Wednesday, Nov. 11, 2009 | 8:11 p.m.
Sun Events Calendar
The Las Vegas branch of Friends Of India is presenting the 24th Annual Diwali Celebration Saturday at Cashman Field featuring an unusual headliner for a cultural event: comedian Dan Nainan. A former Intel employee [insert Indian tech support joke here], Nainan turned to comedy to help overcome his fear of public speaking. When he discovered he had a natural talent for making people laugh, he left his IT job to pursue a stand-up career and has since opened for the likes of Bob Saget and Bob Schimmel.
You were a tech guy, how did you transition into comedy?
I had always been in IT and my job with Intel was to travel around the world with the CEO and the chairman and do these technical demonstrations on stage. This was like a nerd’s dream. I had this huge lab where I could put these technical demos together. The technical part was easy. The difficult part was presenting them on stage, speaking in front of thousands of people and sometimes millions of people on TV. It was really terrifying. First I joined a Toastmasters club on campus at Intel. The problem with this was I was basically presenting to a group of other nerds like myself and it wasn’t enough to simulate the environment of speaking in front of thousands. Then I decided to take a comedy class up in San Francisco and I did really well in the class.
You’re known for your clean comedy. Is that a religious choice or just a personal preference?
No no, it’s not religious. I guess my guideline is I don’t want to do any comedy that I can’t do in front of my parents. I appreciate dirty comedy. In fact, I’ve toured with some of the dirtiest comedians out there. Bob Saget is just filthy. He’s a really nice guy but people remember him from those TV shows and expect him to be like that. It’s very, very incongruous.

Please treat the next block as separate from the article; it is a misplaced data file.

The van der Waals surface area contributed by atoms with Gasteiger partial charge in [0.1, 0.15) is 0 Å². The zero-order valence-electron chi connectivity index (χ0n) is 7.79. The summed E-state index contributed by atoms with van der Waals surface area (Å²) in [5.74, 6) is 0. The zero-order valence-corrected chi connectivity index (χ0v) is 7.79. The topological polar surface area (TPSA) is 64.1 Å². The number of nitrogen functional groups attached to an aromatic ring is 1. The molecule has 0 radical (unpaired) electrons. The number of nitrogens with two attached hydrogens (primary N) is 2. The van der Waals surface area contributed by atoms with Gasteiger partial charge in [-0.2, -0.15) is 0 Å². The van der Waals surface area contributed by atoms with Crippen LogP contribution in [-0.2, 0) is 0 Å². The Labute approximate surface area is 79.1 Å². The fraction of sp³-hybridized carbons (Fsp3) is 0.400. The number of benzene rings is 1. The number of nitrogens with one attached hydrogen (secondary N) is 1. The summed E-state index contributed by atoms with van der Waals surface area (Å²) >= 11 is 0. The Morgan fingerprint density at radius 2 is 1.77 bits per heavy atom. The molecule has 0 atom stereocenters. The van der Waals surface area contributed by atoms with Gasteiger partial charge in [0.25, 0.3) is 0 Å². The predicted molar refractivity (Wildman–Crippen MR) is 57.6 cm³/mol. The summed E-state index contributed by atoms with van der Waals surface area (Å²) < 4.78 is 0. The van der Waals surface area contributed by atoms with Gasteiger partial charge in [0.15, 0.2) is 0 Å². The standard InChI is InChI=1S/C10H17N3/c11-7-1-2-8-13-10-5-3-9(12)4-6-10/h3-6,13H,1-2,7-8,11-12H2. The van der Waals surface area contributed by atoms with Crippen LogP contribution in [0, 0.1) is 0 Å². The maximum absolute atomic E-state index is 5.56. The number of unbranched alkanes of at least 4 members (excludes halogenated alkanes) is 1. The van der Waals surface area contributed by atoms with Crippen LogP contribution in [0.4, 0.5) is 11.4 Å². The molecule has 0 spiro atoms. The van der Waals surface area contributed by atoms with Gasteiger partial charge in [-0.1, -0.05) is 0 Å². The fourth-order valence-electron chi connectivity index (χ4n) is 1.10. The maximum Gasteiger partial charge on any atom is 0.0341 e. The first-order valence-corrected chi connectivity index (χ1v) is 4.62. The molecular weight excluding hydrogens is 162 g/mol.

How did you get the chance to open for Bob Saget?
It was kind of a funny way it happened. I went to see the grand opening of the Laugh Factory and he was the headliner and Artie Lange from The Howard Stern Show was the opener. This was a black tie event and these comedians are very funny and successful in their own right, the only problem is that kind of an audience is not going to appreciate humor about defecating in your pants on the side of the road and leaving it there. When I had gotten to the venue I talked with the owner just to tell him I was a clean comedian and I had toured with Bob Schimmel blah-d-blah and he said, [in an exaggerated Indian accent] “Ok, send me your tape.” When it wasn’t working with those two comedians on stage, I saw him again in the hall and he said, “You clean? You clean? You go up and do five minute.”
What was it like performing on the spot like that?
I performed and they never gave me the light so I kept going and they loved it. Afterwards I got mobbed by all these people in tuxedoes and Saget comes out and said, “I want that guy to open for me for the rest of the weekend.”
How did you get into acting once you began doing comedy?
It seems to be a natural thing that people push you toward, and to me they’re so different. I heard one comedian say that asking a comic, “So you’re a comedian, do you act?” is like saying, “You’re a comedian, do you farm?” They’re so different. I went on a bunch of auditions, had some callbacks but never booked anything. Then I tried out for this Apple commercial with Justin Long, and they said I got it. I feel bad because there are people who have been doing stage and theater and student films for years just trying to land a national commercial. I feel almost a little guilty but at the same time, I’m glad I have that problem.
So are you a Mac user?
I am actually platform agnostic- I use both Macs and PCs. I don’t have an iPhone only because I am married to Sprint but I have an iPod touch and I can’t get off of it. It’s a little known fact that the guy who is plays the PC guy, John Hodgman, is a lifelong Mac user.